Geologic Summary. The high, isolated massif of Shiveluch volcano (also spelled Sheveluch) rises above the lowlands NNE of the Kliuchevskaya volcano group and forms one of Kamchatka's largest and most active volcanoes. The currently active Molodoy Shiveluch lava-dome complex was constructed during the Holocene within a large breached caldera formed by collapse of the massive late-Pleistocene Strary Shiveluch volcano. At least 60 large eruptions of Shiveluch have occurred during the Holocene, making it the most vigorous andesitic volcano of the Kuril-Kamchatka arc. Frequent collapses of lava-dome complexes, most recently in 1964, have produced large debris avalanches whose deposits cover much of the floor of the breached caldera. Intermittent explosive eruptions began in the 1990s from a new lava dome that began growing in 1980. The largest historical eruptions from Shiveluch occurred in 1854 and 1964.
Shiveluch Information from the Global Volcanism Program
SUWANOSE-JIMA Ryukyu Islands (Japan) 29.635°N, 129.716°E; summit elev. 799 m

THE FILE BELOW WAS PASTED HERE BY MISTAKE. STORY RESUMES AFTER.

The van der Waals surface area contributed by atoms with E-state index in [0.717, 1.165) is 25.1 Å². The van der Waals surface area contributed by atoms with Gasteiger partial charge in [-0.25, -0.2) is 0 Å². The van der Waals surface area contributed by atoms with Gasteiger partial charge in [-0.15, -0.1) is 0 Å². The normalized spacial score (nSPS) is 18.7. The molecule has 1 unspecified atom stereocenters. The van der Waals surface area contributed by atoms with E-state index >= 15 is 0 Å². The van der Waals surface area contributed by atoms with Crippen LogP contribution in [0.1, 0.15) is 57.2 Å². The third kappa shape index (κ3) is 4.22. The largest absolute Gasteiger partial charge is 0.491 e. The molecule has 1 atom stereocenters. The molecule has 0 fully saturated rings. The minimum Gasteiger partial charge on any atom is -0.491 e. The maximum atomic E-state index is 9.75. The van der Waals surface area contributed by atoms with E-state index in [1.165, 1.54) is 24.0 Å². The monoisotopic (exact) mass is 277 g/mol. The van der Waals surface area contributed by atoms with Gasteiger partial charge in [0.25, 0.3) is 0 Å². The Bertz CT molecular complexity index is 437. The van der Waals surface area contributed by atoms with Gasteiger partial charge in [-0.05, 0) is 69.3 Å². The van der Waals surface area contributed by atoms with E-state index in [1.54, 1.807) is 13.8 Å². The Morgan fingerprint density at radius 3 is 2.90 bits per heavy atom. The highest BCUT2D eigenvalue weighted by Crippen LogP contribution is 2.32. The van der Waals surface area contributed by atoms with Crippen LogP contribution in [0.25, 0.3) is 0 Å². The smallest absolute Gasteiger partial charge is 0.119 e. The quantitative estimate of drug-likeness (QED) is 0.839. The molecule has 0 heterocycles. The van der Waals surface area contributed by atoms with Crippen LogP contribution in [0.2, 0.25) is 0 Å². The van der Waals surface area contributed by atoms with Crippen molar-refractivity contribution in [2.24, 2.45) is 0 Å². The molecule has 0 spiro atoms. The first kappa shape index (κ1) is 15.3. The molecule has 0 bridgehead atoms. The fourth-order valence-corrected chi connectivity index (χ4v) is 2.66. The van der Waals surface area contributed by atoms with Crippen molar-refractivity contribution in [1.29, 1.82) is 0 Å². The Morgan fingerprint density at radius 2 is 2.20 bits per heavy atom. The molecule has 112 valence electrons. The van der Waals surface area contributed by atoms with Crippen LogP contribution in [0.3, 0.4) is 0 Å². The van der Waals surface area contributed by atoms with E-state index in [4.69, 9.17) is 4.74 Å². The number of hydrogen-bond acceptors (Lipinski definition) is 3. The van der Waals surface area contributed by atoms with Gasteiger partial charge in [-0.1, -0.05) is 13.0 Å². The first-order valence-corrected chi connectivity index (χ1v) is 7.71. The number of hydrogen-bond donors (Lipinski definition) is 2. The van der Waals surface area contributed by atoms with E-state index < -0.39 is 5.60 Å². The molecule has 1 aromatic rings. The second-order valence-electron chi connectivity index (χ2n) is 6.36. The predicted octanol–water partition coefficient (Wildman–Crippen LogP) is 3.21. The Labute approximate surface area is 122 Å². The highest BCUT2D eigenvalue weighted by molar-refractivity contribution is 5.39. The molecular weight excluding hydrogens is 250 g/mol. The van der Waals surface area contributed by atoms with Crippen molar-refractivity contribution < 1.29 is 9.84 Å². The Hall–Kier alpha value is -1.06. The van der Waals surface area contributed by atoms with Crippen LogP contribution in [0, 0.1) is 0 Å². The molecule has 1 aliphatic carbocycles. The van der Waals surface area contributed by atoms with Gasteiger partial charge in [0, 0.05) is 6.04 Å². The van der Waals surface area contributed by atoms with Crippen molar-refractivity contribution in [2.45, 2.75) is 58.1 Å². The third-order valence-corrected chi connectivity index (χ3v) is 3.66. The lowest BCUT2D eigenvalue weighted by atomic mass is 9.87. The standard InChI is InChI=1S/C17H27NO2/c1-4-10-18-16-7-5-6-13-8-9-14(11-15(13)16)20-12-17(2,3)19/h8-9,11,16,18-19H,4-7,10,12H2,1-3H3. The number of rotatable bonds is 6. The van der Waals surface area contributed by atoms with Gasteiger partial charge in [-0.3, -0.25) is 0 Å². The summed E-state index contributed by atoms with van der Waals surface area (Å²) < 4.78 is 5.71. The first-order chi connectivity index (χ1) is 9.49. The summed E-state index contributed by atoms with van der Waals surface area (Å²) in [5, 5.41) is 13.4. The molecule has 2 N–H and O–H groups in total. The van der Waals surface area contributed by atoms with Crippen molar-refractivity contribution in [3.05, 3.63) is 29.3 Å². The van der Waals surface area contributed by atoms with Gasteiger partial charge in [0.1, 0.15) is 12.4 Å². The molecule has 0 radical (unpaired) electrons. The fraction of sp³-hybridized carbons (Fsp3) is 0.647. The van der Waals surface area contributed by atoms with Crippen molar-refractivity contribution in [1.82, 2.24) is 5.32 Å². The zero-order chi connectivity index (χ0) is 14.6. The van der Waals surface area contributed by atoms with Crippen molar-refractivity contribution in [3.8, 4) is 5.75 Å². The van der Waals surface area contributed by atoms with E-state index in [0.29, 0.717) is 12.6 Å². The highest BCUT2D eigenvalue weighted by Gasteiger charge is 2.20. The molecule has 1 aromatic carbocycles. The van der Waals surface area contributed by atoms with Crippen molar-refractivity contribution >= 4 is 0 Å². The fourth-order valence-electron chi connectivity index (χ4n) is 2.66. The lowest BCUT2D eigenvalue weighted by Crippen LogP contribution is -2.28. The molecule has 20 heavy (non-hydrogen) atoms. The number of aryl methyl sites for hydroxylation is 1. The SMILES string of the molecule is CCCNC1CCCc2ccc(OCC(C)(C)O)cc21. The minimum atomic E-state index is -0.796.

Geologic Summary. The 8-km-long, spindle-shaped island of Suwanose-jima in the northern Ryukyu Islands consists of an andesitic stratovolcano with two historically active summit craters. Only about 50 persons live on the sparsely populated island. The summit of the volcano is truncated by a large breached crater extending to the sea on the east flank that was formed by edifice collapse. Suwanose-jima, one of Japan's most frequently active volcanoes, was in a state of intermittent Strombolian activity from On-take, the NE summit crater, that began in 1949 and lasted nearly a half century. The largest historical eruption took place in 1813-14, when thick scoria deposits blanketed residential areas, after which the island was uninhabited for about 70 years. The SW crater produced lava flows that reached the western coast in 1813, and lava flows reached the eastern coast of the island in 1884.
Suwanose-jima Information from the Global Volcanism Program
Additional Reports of Volcanic Activity by Country
The following websites have frequently updated activity reports on volcanoes in addition to those that meet the criteria for inclusion in the Weekly Volcanic Activity Report. The websites are organized by country and are maintained by various agencies.